The Inquirer-Home

Hacker kid gets into serious trouble for network warning

Better than blaming the security experts
Mon Oct 27 2008, 07:01

A US STUDENT found a huge hole in his school's network and gained access to the names of 250 past and present school bus drivers.

The Shenendehowa student rang the principal to warn that any hacker, such as himself, could steal private employee information, if he were so minded.

However the principal was convinced that the hacker was the anti-christ and contacted the fuzz who decided to chuck the book at the lad.

The 15-year-old is now facing felony charges and has been suspended. He is probably wondering why he bothered to tell anyone, he should have just flogged the ID material and kept his mouth shut.

Coppers have charged him with computer trespass, unlawful possession of personal identification information and identity theft. If he was not 15 he would be going to jail.

While Shenendehowa officials are running around saying it was all the kid's fault, they seem to have missed the point.

The little toe-rag didn’t have to tell them about the flaw and he also didn't have to break anything to get the information.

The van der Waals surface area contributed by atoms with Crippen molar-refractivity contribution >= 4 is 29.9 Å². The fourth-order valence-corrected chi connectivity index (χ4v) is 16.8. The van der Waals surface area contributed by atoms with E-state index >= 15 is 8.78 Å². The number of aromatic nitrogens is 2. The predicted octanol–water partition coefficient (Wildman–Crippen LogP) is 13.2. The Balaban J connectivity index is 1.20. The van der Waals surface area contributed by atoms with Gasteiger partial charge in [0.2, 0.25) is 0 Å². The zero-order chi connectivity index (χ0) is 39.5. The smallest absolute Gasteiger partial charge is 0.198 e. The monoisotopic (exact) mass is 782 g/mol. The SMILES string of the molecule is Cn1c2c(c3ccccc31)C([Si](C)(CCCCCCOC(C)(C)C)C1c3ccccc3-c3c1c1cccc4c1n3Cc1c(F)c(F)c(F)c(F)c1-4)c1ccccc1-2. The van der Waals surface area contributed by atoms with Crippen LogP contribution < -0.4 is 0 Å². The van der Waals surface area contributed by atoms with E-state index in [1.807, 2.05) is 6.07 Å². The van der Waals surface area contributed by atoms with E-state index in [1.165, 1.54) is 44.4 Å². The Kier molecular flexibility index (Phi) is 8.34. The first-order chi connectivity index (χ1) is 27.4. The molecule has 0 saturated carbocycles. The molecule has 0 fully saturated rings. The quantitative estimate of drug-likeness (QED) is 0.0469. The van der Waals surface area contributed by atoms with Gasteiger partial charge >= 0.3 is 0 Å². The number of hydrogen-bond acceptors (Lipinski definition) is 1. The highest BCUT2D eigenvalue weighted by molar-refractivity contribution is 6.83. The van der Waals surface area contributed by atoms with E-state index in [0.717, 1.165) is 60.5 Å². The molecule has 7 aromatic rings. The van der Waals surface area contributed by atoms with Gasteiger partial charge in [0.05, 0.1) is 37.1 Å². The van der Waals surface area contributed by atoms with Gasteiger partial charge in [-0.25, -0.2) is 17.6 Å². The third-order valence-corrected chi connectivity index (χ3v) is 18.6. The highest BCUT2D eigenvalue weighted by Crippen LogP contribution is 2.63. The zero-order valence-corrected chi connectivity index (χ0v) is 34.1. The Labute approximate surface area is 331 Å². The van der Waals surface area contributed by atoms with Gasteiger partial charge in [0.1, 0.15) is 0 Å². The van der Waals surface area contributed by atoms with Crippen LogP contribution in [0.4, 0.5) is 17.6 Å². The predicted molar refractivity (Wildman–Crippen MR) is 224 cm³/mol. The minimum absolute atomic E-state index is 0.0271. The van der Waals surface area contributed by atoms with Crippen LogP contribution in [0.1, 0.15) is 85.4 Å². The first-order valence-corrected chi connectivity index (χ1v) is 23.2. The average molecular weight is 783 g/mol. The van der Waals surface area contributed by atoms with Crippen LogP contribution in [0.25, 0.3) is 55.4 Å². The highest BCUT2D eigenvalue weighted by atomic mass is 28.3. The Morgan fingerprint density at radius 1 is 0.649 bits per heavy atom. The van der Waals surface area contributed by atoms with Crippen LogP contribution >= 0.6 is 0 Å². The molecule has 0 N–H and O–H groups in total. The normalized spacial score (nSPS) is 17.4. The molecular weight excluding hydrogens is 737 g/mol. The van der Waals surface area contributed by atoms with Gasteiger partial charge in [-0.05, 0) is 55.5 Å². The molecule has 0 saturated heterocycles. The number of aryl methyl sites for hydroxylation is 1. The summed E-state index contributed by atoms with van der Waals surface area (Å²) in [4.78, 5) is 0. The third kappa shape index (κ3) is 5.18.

It looks like he breached the district's system while in computer simulation class. He used his student password to view the bus drivers' Social Security numbers, and driver's license numbers.

Superintendent Oliver Robinson admitted the lad was able to get into the database because the district was upgrading its computer system with the help of outside vendors and others.

As part of the upgrade process anyone with a district password, which is thousands of people including students, faculty and other employees, could have obtained access to the faulty file.

Robinson claimed that the wide open security was fine as it would have taken some exploration to find the file.

Yeah, but the sorts of people who are committing ID theft are pretty clever and will search around a wide open network to find data. What is bizarre is that the school kept this open network for a week or two after the kid was busted.

We would love to see that excuse being used to justify breaking into a nuclear power plant. "Yes our network was wide open, but it was the hacker's fault because you had to root around to find the files to spark a China crisis" .

Robinson refused to place blame for the blunder but it seems that, rather than crucifying any adult security experts, the school is taking it out on the kid who pointed out how pants their security system was. µ

L'Inq
Times Union

 

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